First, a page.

The Schools We Have, the Schools We Want
An American Teacher on the Front LineBook - 1992
Follows veteran teacher James Nehring deep inside the workings of one school to offer an insider's perspective of what happens when research-driven models of school reform meet up with the messy, human reality of school. Nehring is a high school teacher, reporting from the front lines. Writing in a very personal, often funny, and uniquely down-to-earth style, Nehring follows the lives of teachers, students, and administrators as they try to implement change and break through institutional barriers.
Baker & Taylor
A high school social studies teacher provides an insider's perspective on how one school tackled the issue of school reform and why they failed, and offers suggestions for bringing about real change
Written like a novel, high school teacher Nehring's account of educational reform in practice takes place in a middle-class, suburban high school where teachers, students, and administrators struggle against school bureaucracy, inertia, and the difficulty of change. Entertaining and informative. Annotation copyright Book News, Inc. Portland, Or.
Blackwell North Amer
What happens when the rhetoric of school reform meets the realities of school change? In this book, teacher James Nehring offers a down-to-earth, very personal, often funny account of what life is like in a middle-class, suburban high school where teachers, students, and administrators struggle against school bureaucracy, inertia, and the difficulty of change.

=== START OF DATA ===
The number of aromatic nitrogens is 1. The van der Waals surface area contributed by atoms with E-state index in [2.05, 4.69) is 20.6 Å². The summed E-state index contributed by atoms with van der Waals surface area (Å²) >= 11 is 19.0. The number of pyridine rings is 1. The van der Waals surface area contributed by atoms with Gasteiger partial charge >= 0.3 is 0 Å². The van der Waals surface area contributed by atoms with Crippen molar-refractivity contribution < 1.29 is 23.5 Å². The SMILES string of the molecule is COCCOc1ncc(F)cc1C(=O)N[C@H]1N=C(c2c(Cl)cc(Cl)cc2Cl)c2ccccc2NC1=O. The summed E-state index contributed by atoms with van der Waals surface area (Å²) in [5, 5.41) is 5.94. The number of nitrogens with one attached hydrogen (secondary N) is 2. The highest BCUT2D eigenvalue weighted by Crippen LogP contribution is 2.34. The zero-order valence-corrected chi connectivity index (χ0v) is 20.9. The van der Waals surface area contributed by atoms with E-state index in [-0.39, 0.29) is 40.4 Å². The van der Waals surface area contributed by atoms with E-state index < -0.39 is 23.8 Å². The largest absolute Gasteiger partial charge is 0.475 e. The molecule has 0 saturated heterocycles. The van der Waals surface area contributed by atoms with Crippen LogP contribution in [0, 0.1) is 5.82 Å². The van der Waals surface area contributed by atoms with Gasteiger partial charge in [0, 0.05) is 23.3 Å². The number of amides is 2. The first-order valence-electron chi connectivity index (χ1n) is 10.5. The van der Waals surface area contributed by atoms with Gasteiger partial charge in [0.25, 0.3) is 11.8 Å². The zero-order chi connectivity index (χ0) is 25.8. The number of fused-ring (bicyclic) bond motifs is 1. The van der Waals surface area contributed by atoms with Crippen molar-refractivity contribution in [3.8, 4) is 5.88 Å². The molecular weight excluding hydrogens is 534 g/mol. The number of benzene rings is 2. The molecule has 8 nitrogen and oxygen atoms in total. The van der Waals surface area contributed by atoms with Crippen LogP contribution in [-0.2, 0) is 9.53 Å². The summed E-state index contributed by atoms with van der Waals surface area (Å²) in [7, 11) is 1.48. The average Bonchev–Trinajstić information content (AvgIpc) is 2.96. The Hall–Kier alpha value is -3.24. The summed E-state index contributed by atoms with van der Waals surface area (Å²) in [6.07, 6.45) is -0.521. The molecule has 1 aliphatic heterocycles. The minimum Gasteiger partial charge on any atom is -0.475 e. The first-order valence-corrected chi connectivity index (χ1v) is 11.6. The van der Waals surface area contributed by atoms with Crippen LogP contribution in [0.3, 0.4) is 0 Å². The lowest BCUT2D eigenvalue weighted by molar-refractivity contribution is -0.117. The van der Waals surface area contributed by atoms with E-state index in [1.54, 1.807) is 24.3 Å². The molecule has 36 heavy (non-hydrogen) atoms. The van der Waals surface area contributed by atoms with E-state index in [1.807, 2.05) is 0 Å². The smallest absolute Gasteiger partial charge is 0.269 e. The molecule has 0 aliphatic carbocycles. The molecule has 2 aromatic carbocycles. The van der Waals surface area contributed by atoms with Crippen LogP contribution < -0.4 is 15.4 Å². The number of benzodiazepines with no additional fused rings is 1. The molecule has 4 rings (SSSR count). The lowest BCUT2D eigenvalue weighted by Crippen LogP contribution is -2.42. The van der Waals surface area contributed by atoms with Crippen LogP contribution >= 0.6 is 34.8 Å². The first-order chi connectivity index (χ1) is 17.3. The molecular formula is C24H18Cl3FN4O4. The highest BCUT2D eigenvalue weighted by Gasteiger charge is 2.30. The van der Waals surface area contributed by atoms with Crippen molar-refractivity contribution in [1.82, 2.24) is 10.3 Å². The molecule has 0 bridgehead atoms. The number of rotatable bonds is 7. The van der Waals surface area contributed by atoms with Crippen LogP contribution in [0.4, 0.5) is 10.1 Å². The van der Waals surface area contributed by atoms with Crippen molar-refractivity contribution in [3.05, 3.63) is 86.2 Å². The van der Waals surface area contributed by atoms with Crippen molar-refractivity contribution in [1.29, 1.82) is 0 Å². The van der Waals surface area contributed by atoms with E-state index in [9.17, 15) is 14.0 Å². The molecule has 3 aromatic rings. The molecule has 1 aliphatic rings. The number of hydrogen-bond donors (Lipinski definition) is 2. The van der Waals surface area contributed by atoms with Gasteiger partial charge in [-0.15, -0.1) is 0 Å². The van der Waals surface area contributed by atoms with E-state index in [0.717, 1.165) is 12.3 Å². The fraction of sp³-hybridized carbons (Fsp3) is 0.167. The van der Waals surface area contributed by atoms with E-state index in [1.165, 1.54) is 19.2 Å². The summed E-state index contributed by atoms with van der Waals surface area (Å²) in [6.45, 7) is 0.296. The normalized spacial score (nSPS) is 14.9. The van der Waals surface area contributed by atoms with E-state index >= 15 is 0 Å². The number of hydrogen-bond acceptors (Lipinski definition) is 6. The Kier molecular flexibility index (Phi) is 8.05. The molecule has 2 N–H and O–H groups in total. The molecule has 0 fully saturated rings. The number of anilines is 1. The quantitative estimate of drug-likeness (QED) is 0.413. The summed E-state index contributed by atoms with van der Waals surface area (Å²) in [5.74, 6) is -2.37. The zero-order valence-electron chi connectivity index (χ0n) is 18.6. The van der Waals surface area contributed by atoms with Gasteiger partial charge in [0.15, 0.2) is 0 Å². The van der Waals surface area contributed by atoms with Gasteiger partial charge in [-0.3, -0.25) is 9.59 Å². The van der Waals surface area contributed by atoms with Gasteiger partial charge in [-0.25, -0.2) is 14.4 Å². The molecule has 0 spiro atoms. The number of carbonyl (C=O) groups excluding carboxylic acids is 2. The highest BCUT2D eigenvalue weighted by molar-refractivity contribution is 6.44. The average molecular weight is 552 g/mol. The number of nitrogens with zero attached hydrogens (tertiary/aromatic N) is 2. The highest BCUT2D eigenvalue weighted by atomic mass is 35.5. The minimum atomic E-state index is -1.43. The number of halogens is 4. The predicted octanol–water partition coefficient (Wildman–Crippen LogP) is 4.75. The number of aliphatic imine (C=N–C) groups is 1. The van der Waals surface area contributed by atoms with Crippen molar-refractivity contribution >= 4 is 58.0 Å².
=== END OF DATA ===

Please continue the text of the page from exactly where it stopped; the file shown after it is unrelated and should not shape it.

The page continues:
Nehring's story unfolds at the fictional Amesley Junior-Senior High School, where for two years he and his colleagues wrestle with issues of school reform. Amesley High's new principal, Roberta Walters, talks a good line about restructuring, shared decision-making, and collegiality, only to find her enthusiasm quickly overwhelmed by the realities of collective bargaining, state mandates, and entrenched cynicism.
Enter Mr. Nehring - the idealistic crusader and social studies teacher who wants change in the worst way. He and like-minded colleagues make numerous attempts to break through institutional barriers. They devise a promising team-teaching project, a United Nations simulation, and, ultimately, a scheme for an experimental high school. All of these are obstructed by one or more constituencies (unions, administrators, parents, board members, kids), each of which has just enough power to veto anything that threatens its turf.
Through stories that inform as well as entertain, Nehring gives an up-close and realistic view of what happens when research-driven models for school reform meet the very messy, human reality of school. Anyone serious about bringing real improvement to real schools should read this book because it is about people. And, ultimately, people - not models, systems, or theories - will bring change to America's schools.